Taylor Creek fish kill update

I spent the day with Corps fisheries biologist Doug Harter in Taylor creek and adjoining canals. After several hours of fact finding and interviewing residents in the area, it appears the kill was confined to about 5 short dead end canals in a housing development. Taylor Creek has current in it and didn't appear to be effected.

It was discovered that the water quality at the time of spraying was very low in oxygen content (See item below). When the contractor sprayed the grass in the approximately 50 foot wide canal it depleted the oxygen even lower. There appears to be several elements contributing to the low water quality in the area. Another contributing factor is the water level has risen almost 5 feet in a short period of time and flooded grass that had grown on exposed areas. The dying plants also lower oxygen levels as the plants decompose.

Mr. Harter has decided to implement several new precautions for the Corps contractors in their methods of spraying, ranging from using dissolved oxygen meters to check water quality and oxygen content before spraying begins, to avoiding spraying in confined areas during heavy overcast days which limit the ability of plants to bring the level of DO up to where it is safe for spraying.

I will work closely with Mr. Harter to monitor the areas being sprayed and hopefully to help develop a safe way to treat grass that produces blockage to navigation in canals and trails without any damage to the fish in the area.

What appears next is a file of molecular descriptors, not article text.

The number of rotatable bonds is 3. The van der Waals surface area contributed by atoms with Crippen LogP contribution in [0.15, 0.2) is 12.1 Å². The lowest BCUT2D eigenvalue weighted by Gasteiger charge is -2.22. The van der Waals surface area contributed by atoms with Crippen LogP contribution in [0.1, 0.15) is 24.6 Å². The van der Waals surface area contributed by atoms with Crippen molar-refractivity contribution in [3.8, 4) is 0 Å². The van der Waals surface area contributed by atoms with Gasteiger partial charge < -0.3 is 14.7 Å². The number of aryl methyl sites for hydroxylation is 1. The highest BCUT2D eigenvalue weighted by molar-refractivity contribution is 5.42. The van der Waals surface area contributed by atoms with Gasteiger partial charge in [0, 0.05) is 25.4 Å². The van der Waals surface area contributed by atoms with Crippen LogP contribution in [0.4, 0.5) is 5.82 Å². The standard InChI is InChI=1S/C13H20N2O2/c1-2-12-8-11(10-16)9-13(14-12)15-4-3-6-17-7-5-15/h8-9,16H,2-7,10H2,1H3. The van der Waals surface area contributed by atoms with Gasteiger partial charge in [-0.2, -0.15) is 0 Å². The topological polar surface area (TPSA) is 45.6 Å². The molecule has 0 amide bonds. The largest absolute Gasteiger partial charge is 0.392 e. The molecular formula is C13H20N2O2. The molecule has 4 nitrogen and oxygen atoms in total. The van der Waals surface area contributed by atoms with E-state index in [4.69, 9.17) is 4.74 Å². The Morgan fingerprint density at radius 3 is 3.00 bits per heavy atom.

Walt Reynolds

September 27, 2001


CONTACT: Sam McKinney or Joy M. Hill (352) 732-1225
or Joe Jenkins (386) 985-7880

The recent rains and cloudy skies in Central Florida are causing more than
just flooding problems along the St. Johns River and associated waterways.
Fisheries biologists with the Florida Fish and Wildlife Conservation
Commission (FWC) are concerned that the number and severity of fish kills
will increase over the next several weeks.

"We have already seen fish kills resulting from low dissolved oxygen (DO)
levels from Lake Washington (Brevard County) to Palatka (Putnam County), but
conditions are prime for a major kill," said Sam McKinney, regional
biological administrator for the FWC's Division of Freshwater Fisheries in

Why do heavy rains and cloudy skies sometimes result in fish kills? The
heavy rains wash organic debris, such as plant and animal material, into the
waterways, and stir up the bottom sediments. As the debris decays the
process uses the dissolved oxygen in the water faster than it can be
replenished. At the same time, the overcast skies reduce sunlight so algae
does not produce oxygen, and the result is that there is not enough
dissolved oxygen in the water for the fish to breathe.

"That is when fish begin coming to the surface and gulping air," said
McKinney. "Ultimately the fish die and float to the surface. How low and
widespread the DO levels are, determine the size of the fish kills which can
range from only a few individuals being affected, to massive kills where
hundreds of thousands of fish become victims."
For the past month biologists have recorded DO levels of less than one part
per million (ppm) in many portions of the St. Johns River. Fish need DO
levels of about five parts per million, and can begin gasping and dying when
levels reach one or two ppm.

In Lake Dexter for example, FWC biologists recently recorded DO levels of
between 0.2 to 1.0, which has resulted in a minor fish kill involving
approximately 600 fish, so far, including largemouth bass, bluegill, black
crappie and catfish. On Thursday, biologists recorded DO levels in Lake
Woodruff between 0.2 and 1.0, and counted several hundred dead fish there.

Conditions on Rodman Reservoir are prime for a major fish kill, as well,
with DO levels well below optimum levels.

Please report fish kills to the FWC at (352) 732-1225, and the Department of
Environmental Protection in Orlando at (407) 894-7555.